By Guest Contributors Alexandro Jose Gradilla and David J. Leonard
Dear Mr. Navarrette,
We are writing to you in regards to your recent piece criticizing American Olympic silver medalist Leo Manzano for waving his native Mexican flag alongside the U.S. flag following his performance in the men’s 1500-meter finals.
Like many people, we were struck by not only its divisiveness–its desire to undermine the life and successes of Manzano to make a political point–but your dismissive tone to anyone who doesn’t agree with you. We were also struck by your efforts to pathologize those who don’t agree with you, to seemingly mock and ridicule those who see the world differently than you (“Most Mexican-Americans I know would need a whole team of therapists to sort out their views on culture, national identity, ethnic pride and their relationship with Mother Mexico”). We were also struck by the simplicity of your discussion of history, immigration, and sports, which you seem to think is outside the realm of politics.
Ruben, you write, “This country took you in during your hour of need. Now in your moment of glory, which country deserves your respect–the one that offered nothing to your parents and forced them to leave or the one that took you all in and gave you the opportunity to live out your dreams?”
Waiter, can we have a side of facts with this hyperbole and cliché?
Yes, Manzano arrived in the United States at the age of 4. In 1987, his father, Jesús, who was working in the United States without authorization, secured permanent residency. Soon thereafter, he would gain his green card, ultimately sending for his family.
Leo was born in central Mexico, a place “where education ceased by fourth grade, running water did not exist and electricity was practically unheard of.” While certainly a life of poverty, to say that his country offered him “nothing” is one of tremendous disrespect. Worse yet, you erase history; you erase the ways that the United States and globalization has impacted Mexico. In recent times the United States through its neo-liberal policies such as the Bracero Program (1942-1964), Border Industrialization Program, a.k.a “maquiladoras” (1964-1996) and finally the North American Free Trade Agreement (NAFTA), have slowly destroyed the traditional if not Jeffersonian agrarian society that provided self-sufficiency and subsistence.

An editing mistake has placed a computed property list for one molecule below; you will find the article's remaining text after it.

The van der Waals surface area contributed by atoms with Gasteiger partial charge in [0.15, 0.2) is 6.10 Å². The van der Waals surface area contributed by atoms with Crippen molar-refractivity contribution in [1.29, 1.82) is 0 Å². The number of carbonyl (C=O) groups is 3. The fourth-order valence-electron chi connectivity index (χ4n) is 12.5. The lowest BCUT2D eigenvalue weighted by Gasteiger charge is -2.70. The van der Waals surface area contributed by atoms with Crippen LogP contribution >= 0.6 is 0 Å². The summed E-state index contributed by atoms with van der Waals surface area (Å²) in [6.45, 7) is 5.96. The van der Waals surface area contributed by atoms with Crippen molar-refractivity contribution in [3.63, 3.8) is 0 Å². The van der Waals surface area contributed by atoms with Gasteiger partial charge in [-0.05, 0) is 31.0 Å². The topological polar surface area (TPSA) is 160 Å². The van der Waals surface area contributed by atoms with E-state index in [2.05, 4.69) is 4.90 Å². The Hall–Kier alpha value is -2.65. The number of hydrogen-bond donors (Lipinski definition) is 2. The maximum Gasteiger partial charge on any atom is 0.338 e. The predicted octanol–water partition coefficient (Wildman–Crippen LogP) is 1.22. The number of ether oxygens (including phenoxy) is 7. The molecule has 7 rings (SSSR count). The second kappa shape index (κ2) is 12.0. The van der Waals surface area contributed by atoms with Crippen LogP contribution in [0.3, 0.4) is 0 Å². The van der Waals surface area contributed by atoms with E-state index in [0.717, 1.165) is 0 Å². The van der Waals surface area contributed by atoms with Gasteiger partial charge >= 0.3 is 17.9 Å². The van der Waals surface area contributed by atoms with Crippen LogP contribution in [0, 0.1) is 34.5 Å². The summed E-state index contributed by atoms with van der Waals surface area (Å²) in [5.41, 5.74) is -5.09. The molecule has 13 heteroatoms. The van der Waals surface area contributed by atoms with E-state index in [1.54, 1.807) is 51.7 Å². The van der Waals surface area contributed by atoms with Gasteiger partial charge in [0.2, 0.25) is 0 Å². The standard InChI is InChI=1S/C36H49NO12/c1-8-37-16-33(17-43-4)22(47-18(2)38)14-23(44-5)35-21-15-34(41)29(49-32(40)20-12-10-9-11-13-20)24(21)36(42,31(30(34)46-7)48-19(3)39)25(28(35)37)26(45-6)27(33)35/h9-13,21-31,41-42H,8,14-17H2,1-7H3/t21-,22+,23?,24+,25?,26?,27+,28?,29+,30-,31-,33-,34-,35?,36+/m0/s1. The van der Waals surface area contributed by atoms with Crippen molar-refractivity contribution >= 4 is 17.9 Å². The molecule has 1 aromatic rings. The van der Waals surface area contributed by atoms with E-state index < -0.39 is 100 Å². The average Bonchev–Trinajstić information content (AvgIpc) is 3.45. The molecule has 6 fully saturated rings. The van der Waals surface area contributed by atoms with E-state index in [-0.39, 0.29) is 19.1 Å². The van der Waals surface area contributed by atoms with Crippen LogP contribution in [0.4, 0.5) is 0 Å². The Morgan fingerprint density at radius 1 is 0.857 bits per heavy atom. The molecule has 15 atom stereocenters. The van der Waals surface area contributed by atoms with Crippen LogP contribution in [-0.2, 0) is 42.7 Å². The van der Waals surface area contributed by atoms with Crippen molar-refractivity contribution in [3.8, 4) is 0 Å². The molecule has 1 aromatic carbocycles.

All of these agreements, under the guise of “development” and “progress,” have forced people from their land, created environmental disaster, and provided a boon for Mexico’s underground economy–drug trafficking. The Mexican government provides little to no protection for its citizens against these economic polices. Labor rights and any illusion of a social safety net have collapsed. These policies are in place because it benefits the U.S. economy by providing cheap goods and cheap labor, to the detriment of the Mexican people.
Ruben, what do you mean that the United States gave Manzano the “opportunity to live out” his dreams. Manzano, like his parents, worked hard to secure everything he and his family has achieved. His parents work hard, with his father working as a machine operator at a gravel quarry and his mom holding down “odd jobs.” He, too, fought to get where he is today. Nobody gave him anything. According to the New York Times’ Aimee Berg:
All the while, Manzano needed to help his family financially. He got his first job at the age of 11. Later, his father would drop him off at school at 5 a.m. and Manzano would juggle practice at 6:15 a.m., his schoolwork and late shifts at an Italian restaurant until he became, in 2004, the first in his family to earn a high school diploma.
Had his family immigrated in 1999 or 2009, there would be no Leo Manzano, American silver medalist; there would be no American citizen Leo Manzano. In today’s political climate, one of racism and demonization, it is more likely he would have been Georgia or Arizona, pushed to “self-deport”, or otherwise subjected to harassment than live the purported “American Dream.” Even if one takes the position, as you do, that America gave Manzano this opportunity–that because of the 1986 Immigration and Reform Act, because of immigration, because of the opportunity to attend the University of Texas, Manzano has secured greatness–please know that opportunity would be nearly impossible today, or at least impossible because of the Republican Party and its supporters (yes, the people commenting on your piece and those celebrating you on your Facebook page).